What is PCOS: Treatment and Post-Surgical Recovery Tips
Published | 5 min read
What is PCOS? It is a common cause of infertility in women with irregular periods. Learn about this disease, the treatment options, and recovery methods.
What is PCOS (polycystic ovary syndrome)? Approximately 6% to 10% of women have this reproductive and endocrinologic disorder, and almost 20% of females with infertility issues were diagnosed with PCOS. This article shares what PCOS is, its treatment methods, and how to aid recovery from Western and Traditional Chinese Medicine (TCM) perspectives.
What is PCOS?
It’s time to find out if you are at risk. Read on to learn the health implications of this condition and how it is usually diagnosed.
Risk factors and associated health conditions
PCOS is often associated with obesity. Being overweight can lead to insulin resistance, causing the body to compensate by over-producing insulin, resulting in excessive androgens, or “male hormones”. Low socioeconomic status, genetics, and ethnicity are other risk factors of PCOS.
Women with PCOS also experience many health implications, including metabolic complications, cardiovascular diseases, poor mental health, endometrial and breast cancer, and most notably, infertility.
According to the Rotterdam criteria, the three key diagnostic features of PCOS are anovulation, hyperandrogenism, and polycystic ovaries. Women who display two of these conditions are diagnosed as having PCOS. Recent studies have also suggested doctors to diagnose based on the sonographic appearance of the polycystic ovaries and the level of anti-Müllerian hormone (AMH).
Up to 95% of women with PCOS experience some form of anovulation – oligomenorrhea with less than eight periods in a year or amenorrhea with no period for more than three months. If your menstrual cycles are not regular, consult a doctor for a thorough check-up.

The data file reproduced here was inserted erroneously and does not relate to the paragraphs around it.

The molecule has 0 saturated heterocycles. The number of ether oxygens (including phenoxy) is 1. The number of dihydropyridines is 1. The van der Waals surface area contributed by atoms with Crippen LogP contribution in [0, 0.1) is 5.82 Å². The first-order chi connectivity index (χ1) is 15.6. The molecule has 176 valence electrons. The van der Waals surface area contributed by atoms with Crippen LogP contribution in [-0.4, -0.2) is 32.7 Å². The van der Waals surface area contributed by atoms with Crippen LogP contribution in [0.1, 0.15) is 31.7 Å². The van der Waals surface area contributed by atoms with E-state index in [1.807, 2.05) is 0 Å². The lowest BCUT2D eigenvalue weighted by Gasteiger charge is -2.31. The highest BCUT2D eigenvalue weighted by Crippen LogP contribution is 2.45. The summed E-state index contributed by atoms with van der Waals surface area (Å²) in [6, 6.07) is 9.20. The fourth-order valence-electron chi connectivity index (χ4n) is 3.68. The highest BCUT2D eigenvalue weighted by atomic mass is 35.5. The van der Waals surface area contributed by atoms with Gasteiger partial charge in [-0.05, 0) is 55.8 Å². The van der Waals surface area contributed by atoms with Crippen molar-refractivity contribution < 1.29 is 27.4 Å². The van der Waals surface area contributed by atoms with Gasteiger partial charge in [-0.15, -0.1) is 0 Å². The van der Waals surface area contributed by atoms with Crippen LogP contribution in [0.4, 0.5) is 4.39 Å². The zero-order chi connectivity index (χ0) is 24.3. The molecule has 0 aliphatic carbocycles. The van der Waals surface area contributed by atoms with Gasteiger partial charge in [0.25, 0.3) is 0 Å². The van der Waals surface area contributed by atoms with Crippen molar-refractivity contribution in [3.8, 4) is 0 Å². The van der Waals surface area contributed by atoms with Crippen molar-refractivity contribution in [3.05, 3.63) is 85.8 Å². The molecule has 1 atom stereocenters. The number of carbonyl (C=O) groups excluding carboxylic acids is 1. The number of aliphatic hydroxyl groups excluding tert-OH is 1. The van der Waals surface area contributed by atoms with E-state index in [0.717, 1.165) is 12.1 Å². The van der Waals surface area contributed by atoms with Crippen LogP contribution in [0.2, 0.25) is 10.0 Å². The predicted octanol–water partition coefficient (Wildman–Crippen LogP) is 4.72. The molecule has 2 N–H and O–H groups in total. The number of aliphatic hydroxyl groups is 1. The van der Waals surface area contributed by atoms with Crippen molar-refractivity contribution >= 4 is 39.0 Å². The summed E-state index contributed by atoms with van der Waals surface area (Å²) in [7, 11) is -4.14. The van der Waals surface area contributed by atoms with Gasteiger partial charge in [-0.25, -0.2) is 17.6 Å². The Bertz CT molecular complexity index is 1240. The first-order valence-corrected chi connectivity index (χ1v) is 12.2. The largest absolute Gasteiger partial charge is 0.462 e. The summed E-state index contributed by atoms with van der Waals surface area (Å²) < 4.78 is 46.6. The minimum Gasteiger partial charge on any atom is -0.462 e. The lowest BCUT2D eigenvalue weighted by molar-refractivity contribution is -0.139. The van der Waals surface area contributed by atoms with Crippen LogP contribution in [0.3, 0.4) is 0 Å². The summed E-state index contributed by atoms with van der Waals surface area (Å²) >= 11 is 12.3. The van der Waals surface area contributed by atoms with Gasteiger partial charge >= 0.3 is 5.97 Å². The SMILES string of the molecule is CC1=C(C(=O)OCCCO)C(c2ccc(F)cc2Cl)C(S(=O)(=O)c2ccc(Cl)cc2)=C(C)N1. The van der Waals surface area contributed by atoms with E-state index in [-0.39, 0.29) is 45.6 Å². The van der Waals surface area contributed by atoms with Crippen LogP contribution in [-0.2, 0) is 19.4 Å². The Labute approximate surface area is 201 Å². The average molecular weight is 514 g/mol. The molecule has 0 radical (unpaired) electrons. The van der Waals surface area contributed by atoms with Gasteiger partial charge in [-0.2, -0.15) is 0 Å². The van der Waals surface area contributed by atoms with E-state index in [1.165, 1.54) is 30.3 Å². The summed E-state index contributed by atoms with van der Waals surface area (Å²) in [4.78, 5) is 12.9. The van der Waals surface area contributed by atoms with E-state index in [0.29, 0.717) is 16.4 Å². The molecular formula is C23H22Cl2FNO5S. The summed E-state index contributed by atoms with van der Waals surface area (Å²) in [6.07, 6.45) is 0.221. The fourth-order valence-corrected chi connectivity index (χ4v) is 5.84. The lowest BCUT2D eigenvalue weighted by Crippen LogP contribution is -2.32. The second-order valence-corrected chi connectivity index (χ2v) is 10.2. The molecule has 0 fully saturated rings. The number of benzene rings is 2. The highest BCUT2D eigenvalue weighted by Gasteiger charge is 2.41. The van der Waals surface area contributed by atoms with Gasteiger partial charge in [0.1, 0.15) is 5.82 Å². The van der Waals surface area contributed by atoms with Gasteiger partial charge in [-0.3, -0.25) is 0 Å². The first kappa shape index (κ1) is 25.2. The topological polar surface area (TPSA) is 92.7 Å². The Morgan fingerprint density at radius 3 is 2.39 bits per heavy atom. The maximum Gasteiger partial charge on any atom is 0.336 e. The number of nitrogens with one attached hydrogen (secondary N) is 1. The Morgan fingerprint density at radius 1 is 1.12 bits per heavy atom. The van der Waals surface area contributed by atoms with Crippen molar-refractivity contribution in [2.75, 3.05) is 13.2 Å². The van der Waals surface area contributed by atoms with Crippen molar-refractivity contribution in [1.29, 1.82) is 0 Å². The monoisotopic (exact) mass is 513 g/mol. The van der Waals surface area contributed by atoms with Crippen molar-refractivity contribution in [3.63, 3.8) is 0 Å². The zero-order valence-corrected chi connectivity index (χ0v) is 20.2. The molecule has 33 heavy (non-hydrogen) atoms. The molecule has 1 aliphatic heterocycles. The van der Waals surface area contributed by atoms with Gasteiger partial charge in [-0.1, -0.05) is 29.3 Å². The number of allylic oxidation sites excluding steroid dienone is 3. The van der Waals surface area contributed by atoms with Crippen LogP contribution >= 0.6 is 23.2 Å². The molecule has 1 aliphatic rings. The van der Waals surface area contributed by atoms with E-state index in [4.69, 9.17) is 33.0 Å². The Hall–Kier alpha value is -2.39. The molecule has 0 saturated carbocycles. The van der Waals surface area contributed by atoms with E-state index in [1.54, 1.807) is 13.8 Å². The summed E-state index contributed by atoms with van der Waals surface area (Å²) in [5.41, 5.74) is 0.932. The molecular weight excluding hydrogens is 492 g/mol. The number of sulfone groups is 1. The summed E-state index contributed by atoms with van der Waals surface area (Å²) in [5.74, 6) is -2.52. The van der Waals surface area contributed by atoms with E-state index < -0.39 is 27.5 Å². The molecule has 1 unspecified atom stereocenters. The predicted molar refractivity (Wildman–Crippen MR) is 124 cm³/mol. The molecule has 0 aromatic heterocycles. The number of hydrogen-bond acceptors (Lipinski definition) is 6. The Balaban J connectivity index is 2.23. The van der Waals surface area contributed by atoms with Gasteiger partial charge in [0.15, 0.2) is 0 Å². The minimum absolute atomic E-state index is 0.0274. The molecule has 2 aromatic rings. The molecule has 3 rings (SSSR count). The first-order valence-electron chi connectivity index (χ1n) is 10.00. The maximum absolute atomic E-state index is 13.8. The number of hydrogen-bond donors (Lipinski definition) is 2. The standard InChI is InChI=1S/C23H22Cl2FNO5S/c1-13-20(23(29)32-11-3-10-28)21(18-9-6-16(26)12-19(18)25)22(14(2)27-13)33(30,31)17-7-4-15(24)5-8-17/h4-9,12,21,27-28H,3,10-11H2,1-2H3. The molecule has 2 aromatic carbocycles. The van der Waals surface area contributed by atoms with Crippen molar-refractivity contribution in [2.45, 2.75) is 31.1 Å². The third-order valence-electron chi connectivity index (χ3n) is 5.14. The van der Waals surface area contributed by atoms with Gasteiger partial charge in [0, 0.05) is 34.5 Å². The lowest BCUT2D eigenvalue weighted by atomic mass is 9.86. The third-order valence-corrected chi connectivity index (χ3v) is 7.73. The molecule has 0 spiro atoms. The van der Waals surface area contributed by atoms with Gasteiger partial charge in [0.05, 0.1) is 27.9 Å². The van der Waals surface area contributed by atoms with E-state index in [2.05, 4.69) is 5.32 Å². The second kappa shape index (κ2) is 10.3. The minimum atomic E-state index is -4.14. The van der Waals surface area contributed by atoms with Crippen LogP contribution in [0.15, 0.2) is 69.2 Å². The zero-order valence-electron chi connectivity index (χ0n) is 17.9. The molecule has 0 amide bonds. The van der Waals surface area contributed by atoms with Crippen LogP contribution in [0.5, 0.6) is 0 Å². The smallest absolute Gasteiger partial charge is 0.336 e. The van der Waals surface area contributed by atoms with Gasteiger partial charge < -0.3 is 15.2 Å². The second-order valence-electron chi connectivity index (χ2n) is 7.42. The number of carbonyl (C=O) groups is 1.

How to Treat PCOS-related Infertility
Due to the association between PCOS and obesity, weight reduction and lifestyle change are beneficial for overweight women with PCOS and anovulatory infertility. Losing weight decreases the over-production of insulin and insulin resistance, whereas increasing physical activity can increase insulin sensitivity, improving hormonal imbalance in the ovary.
Drugs and surgery
Clomiphene citrate (CC) is arguably the most used drug to induce ovulation (ovulatory stimulants. It works in the same way as oestrogen, the female hormone that supports the development of eggs in the ovaries, and their release. It results in pregnancy 50% of the time after three treatment cycles and 75% after nine cycles. However, the pregnancy rate is 10-fold higher with CC use than with spontaneous conceptions, and CC may also have adverse effects on the development of the endometrium.
Healthcare providers will usually use laparoscopic ovarian drilling (LOD) if CC is unsuccessful in inducing ovulation. The procedure is minimally invasive and is 84% successful in helping patients with PCOS-related infertility achieve pregnancy. More importantly, it is more cost-effective than other ovulation induction procedures. Furthermore, it has long term benefits in improving insulin resistance and ovarian androgen production.
Physician Anita Pee, a TCM practitioner at Eu Yan Sang, shares that the primary focus of women with PCOS is to treat their infertility. “With TCM, we give medications along with acupuncture, electro-acupuncture, moxibustion, and other treatment methods. We want to promote more regular ovulation and menstruation to increase their chances of becoming pregnant.”